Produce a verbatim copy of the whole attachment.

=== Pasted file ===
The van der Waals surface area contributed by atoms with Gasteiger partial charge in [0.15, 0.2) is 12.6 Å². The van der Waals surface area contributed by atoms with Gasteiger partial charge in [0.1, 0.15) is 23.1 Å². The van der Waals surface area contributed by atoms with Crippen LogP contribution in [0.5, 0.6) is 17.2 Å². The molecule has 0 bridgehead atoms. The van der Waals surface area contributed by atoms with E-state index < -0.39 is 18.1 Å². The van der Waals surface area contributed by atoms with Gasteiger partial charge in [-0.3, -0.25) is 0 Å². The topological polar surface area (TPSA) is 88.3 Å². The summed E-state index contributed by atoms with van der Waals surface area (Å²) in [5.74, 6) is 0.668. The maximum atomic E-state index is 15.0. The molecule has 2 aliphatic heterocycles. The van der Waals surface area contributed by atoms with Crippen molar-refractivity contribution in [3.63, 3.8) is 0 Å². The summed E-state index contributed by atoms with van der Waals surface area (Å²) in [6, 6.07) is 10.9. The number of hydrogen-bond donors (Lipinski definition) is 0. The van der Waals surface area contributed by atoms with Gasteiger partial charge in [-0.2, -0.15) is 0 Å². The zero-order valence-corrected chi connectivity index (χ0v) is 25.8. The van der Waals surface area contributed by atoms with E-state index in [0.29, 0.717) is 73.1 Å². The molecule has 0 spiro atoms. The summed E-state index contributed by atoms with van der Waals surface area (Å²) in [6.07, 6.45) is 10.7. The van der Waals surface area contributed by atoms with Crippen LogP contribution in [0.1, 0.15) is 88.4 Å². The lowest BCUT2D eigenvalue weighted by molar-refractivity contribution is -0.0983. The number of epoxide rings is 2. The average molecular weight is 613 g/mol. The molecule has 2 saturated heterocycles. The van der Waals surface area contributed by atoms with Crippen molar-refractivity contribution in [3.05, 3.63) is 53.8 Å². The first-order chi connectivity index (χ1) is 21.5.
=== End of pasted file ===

The van der Waals surface area contributed by atoms with Gasteiger partial charge in [0.15, 0.2) is 12.6 Å². The van der Waals surface area contributed by atoms with Gasteiger partial charge in [0.1, 0.15) is 23.1 Å². The van der Waals surface area contributed by atoms with Crippen LogP contribution in [0.5, 0.6) is 17.2 Å². The molecule has 0 bridgehead atoms. The van der Waals surface area contributed by atoms with E-state index < -0.39 is 18.1 Å². The van der Waals surface area contributed by atoms with Gasteiger partial charge in [-0.3, -0.25) is 0 Å². The topological polar surface area (TPSA) is 88.3 Å². The summed E-state index contributed by atoms with van der Waals surface area (Å²) in [5.74, 6) is 0.668. The maximum atomic E-state index is 15.0. The molecule has 2 aliphatic heterocycles. The van der Waals surface area contributed by atoms with Crippen molar-refractivity contribution in [3.63, 3.8) is 0 Å². The summed E-state index contributed by atoms with van der Waals surface area (Å²) in [6, 6.07) is 10.9. The number of hydrogen-bond donors (Lipinski definition) is 0. The van der Waals surface area contributed by atoms with Gasteiger partial charge in [-0.2, -0.15) is 0 Å². The zero-order valence-corrected chi connectivity index (χ0v) is 25.8. The van der Waals surface area contributed by atoms with E-state index in [0.29, 0.717) is 73.1 Å². The molecule has 0 spiro atoms. The summed E-state index contributed by atoms with van der Waals surface area (Å²) in [6.07, 6.45) is 10.7. The van der Waals surface area contributed by atoms with Crippen LogP contribution in [0.1, 0.15) is 88.4 Å². The lowest BCUT2D eigenvalue weighted by molar-refractivity contribution is -0.0983. The number of epoxide rings is 2. The average molecular weight is 613 g/mol. The molecule has 2 saturated heterocycles. The van der Waals surface area contributed by atoms with Crippen molar-refractivity contribution in [3.05, 3.63) is 53.8 Å². The first-order chi connectivity index (χ1) is 21.5.